Screenshot from 2015-02-16 09:29:17_v1


It seems that the April 19, 1917 Maysilo Estate group are at it again. And now they just invaded a property using armed men. Please check this WARNING TO THE PUBLIC published in the Philippine Star on the following dates: February 15, 16 & 17, 2015. Be warned not to transact with these land-grabbers.

Please read this excellent article:,2166636

The said property is rightfully co-owned and previously (before the land-grabbing) occupied by CHUA TEE & Company and General Metal Container Corporation of the Philippines.

This is the first time this property had been invaded after all these decades. So what does this mean?

The invaders woke-up one morning and realized that they owned the property?

The invaders woke-up one morning and found a title to the property?

You be the judge.

SC ruling dispossesses millions of lot owners

GOTCHA By Jarius Bondoc (The Philippine Star) Updated April 02, 2012 12:00 AM

Catastrophic is the Supreme Court ruling on the Piedad Estate. On surface, it merely reverts to the State a thousand hectares of Quezon City prime commercial-residential land straddling Commonwealth Avenue. Yet actually upset are the Torrens titling, home financing, and executive-legislative-judicial remediating systems.

That this occurs because an absent justice was made to “cast a tie-breaker” is another blow against impeached Chief Justice Renato Corona. The implications are farther-reaching, though. From the SC’s 8-7 final vote, millions of lot owners nationwide can lose their property if falling within former friar lands like Piedad Estate.

It all began with the Manotok clan, owner of a 34-hectare slice of Piedad near UP-Diliman and posh Ayala Heights, repelling two belated claimants. One group came out to contest the Manotok holding after fire gutted the Quezon City land registry in 1985. Another emerged, as court battle ensued, to say that land tenure had passed on to them. The Court of Appeals deemed the last-minute claimants’ titles and deeds bogus.

Chaos from the city hall fire had given rise to land-grabbing gangs. The Manotoks filed for reconstitution of property documents dating back to 1919. Something odd happened in court: their papers suddenly came under questioning. Two items supposedly were missing from the files. One, the original Sale Certificate from the US colonial government to the Manotok forebears, of the land confiscated from Spanish friars. Two, the Secretary of Interior’s signature in the original Assignment of Sale Certificate. Yet it was the government’s duty, not the landowners’, to protect the deed registry. (Manila had come under invasion and countless calamities in the past century.) As for the lacking signature, landowners should not be faulted for a bureaucrat’s lapse.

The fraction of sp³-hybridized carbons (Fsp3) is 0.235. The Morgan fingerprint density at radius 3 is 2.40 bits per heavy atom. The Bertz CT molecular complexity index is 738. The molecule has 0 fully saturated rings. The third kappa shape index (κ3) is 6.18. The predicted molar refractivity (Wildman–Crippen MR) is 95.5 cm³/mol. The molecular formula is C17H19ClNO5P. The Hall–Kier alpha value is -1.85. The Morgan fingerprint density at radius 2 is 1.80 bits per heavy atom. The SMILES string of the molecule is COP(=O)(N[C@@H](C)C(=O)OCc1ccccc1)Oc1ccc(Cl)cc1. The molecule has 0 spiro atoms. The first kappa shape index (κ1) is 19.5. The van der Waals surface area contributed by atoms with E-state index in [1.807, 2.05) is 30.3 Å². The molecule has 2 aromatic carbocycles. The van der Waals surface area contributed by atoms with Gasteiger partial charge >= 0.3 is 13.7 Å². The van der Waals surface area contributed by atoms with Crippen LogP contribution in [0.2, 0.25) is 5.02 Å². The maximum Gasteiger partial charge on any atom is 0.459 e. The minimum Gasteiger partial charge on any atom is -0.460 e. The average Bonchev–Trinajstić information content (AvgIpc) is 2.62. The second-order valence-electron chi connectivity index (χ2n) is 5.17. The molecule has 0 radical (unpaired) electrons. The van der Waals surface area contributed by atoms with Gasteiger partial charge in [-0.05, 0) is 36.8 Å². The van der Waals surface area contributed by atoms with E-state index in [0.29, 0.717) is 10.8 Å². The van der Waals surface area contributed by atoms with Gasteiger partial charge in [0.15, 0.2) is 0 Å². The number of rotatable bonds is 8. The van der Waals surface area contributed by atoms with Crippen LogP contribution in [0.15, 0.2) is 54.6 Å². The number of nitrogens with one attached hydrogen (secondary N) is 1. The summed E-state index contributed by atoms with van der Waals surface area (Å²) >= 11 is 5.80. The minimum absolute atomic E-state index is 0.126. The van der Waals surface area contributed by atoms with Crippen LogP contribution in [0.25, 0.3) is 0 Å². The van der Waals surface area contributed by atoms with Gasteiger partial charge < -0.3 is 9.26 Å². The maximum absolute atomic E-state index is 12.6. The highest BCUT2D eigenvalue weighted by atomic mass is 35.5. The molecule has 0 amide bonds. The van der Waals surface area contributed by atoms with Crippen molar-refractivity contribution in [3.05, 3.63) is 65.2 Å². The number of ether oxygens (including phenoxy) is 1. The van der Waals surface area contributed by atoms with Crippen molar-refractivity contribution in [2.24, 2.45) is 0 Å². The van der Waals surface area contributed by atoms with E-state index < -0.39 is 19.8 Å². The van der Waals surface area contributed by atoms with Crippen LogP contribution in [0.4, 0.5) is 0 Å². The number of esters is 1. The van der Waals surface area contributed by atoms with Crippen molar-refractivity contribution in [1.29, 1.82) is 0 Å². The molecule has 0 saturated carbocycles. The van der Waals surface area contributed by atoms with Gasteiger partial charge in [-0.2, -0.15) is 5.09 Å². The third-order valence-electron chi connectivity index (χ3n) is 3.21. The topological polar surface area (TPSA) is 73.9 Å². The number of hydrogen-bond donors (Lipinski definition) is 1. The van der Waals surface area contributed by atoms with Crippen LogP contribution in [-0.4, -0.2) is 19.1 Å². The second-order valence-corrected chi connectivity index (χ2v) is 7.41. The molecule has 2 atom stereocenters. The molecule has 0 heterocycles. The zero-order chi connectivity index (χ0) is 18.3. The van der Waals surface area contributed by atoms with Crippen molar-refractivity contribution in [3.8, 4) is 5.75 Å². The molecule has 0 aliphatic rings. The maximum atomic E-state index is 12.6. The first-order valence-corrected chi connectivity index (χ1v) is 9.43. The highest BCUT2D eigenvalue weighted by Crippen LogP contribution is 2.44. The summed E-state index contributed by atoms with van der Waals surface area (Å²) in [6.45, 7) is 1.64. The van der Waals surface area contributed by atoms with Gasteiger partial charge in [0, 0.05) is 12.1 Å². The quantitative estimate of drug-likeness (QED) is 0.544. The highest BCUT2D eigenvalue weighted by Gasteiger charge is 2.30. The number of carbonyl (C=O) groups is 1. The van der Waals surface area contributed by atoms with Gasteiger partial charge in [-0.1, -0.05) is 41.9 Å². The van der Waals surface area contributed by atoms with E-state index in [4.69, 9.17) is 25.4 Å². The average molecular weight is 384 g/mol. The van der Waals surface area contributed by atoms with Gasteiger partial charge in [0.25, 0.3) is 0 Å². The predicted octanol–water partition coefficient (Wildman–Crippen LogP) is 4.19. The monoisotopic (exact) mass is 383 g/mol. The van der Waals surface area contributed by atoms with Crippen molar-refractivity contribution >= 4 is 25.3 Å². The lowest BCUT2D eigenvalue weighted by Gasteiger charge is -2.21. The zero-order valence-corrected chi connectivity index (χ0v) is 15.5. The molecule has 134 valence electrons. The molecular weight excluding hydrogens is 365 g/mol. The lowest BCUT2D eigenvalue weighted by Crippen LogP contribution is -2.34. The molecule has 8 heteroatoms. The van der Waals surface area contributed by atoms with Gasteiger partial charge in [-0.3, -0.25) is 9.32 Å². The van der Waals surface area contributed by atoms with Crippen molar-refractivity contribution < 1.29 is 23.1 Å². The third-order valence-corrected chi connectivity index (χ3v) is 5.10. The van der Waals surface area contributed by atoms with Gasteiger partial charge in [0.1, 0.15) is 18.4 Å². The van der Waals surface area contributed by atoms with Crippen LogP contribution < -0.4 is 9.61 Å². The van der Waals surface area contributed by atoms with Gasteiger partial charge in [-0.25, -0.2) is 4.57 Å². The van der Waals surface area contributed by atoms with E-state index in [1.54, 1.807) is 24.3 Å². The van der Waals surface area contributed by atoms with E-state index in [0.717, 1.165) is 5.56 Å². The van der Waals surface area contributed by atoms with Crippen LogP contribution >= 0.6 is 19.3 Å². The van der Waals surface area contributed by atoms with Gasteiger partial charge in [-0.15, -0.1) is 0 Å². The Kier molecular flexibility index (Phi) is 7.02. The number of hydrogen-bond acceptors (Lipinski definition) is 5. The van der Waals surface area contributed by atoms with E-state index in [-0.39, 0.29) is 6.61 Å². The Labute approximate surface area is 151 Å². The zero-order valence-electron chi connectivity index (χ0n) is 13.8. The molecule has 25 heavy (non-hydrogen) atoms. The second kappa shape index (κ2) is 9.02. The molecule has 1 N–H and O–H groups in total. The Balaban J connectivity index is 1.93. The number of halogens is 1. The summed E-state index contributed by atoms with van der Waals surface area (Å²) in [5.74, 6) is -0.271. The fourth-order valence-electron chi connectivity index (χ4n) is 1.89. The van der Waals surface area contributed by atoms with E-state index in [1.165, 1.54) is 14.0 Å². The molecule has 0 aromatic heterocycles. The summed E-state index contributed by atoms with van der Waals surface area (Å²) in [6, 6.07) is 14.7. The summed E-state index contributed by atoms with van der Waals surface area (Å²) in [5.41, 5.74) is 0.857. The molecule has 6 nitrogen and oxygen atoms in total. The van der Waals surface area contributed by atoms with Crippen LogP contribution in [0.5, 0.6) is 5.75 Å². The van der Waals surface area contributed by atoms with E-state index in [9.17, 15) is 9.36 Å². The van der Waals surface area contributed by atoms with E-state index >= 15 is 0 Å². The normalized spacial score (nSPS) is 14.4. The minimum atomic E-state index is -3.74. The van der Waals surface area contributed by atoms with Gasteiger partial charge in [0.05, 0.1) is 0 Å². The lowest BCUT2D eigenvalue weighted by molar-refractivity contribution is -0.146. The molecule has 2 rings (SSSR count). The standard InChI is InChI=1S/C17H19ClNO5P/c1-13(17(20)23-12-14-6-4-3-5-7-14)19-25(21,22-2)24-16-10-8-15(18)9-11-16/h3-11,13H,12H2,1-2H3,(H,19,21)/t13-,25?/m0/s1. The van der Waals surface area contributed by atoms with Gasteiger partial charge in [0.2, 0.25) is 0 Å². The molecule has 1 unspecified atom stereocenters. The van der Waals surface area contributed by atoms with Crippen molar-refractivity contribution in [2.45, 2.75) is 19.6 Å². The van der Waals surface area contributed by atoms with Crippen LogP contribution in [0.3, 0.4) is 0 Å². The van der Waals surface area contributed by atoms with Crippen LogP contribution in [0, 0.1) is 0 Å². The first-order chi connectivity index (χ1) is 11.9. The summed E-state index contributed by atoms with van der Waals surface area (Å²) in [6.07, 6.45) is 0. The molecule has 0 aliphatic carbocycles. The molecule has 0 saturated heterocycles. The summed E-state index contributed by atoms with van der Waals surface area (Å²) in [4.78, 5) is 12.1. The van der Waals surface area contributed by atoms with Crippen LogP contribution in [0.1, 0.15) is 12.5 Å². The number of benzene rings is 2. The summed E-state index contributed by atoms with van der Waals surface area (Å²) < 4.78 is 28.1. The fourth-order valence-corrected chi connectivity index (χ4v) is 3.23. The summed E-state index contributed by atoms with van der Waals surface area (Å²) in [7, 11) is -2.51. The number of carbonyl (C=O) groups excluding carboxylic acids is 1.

The case reached the SC. Upheld in August 2010 was the finding that the two counterclaims were fakes. But in light of supposed flaws in the Manotok deeds, the government must repossess the entire 1,282-hectare Piedad Estate.

The Manotoks and contestants both moved for reconsideration. On March 6, 2012, the SC promulgated a final decision, penned by Justice Martin Villarama. The counterclaims again were denied. So was the Manotok ownership right.

Concurring with Villarama’s ponencia were: CJ Corona, Teresita Leonardo-de Castro, Diosdado Peralta, Lucas Bersamin, Jose Perez, Jose Mendoza, and Mariano del Castillo.

Justice Antonio Carpio led the dissent, joined by Justices Presbitero Velasco, Arturo Brion, Roberto Abad, Maria Lourdes Sereno, Bienvenido Reyes, and Estela Perlas-Bernabe.

Setting legal circles abuzz was how the majority got eight votes versus the dissenters’ seven. Del Castillo was absent during the March 6 promulgation, having gone on leave starting February 13, for a second heart bypass. He extended the leave on March 21, and returned to work only on March 28, last week. He had not participated in any division or en banc deliberations during his leave, or voted on any case.

Except, curiously, del Castillo voted on this Piedad case; at least, so says Corona. Concurring and dissenting justices all signed above their names. Above del Castillo’s is the handwritten note: “I certify that J. del Castillo sent his vote concurring with Justice Villarama.” Scribbled next is Corona’s signature, same as the one with his name at the top of the list. Del Castillo’s signature does not appear above his name, implying he had not read the ponencia.

In effect, Corona had voted twice in the Piedad case, making his side win by one vote, instead of ending tied. Why he dared do this in the middle of his impeachment trial, only he knows. Some say it has to do with his defense by the Iglesia ni Cristo sect. The lawyers of one of the counterclaimants hold office at the College of Law, New Era University, run by the INC.

Del Castillo’s absentee vote “shows how influential the CJ is over the Supreme Court and the judiciary,” says impeachment prosecution spokesman Rep. Miro Quimbo. “As we’ve been saying, he’s so strong that he played a great part in the issuance of the SC order that almost let former President Gloria Arroyo and husband flee the country.”

Corona reportedly denies signing for del Castillo, or swaying the justices’ votes, or any impropriety in the Piedad ruling. In December 2011 he was impeached by 188 congressmen, almost double the one-third needed from members of the House of Representatives. Del Castillo also is facing impeachment raps for plagiarism in a ponencia against “comfort women” forced into sex slavery by World War II Japanese invaders.

In dissent, Carpio cites scores of other friar land sales in the early 1900s with the Secretary of Interior’s signature also missing. With the majority ruling, he says, all these landholdings would be voided. For, it ignores the fact that the National Archives has copies of the documents. Too, that Congress already had corrected the missing signature via a recent all-encompassing law arising from the Banilad friar estate in Cebu. Lastly, that the Secretary of Environment and Natural Resources in 2005 had clarified that the Banilad legislation covered other erstwhile friar lands as well.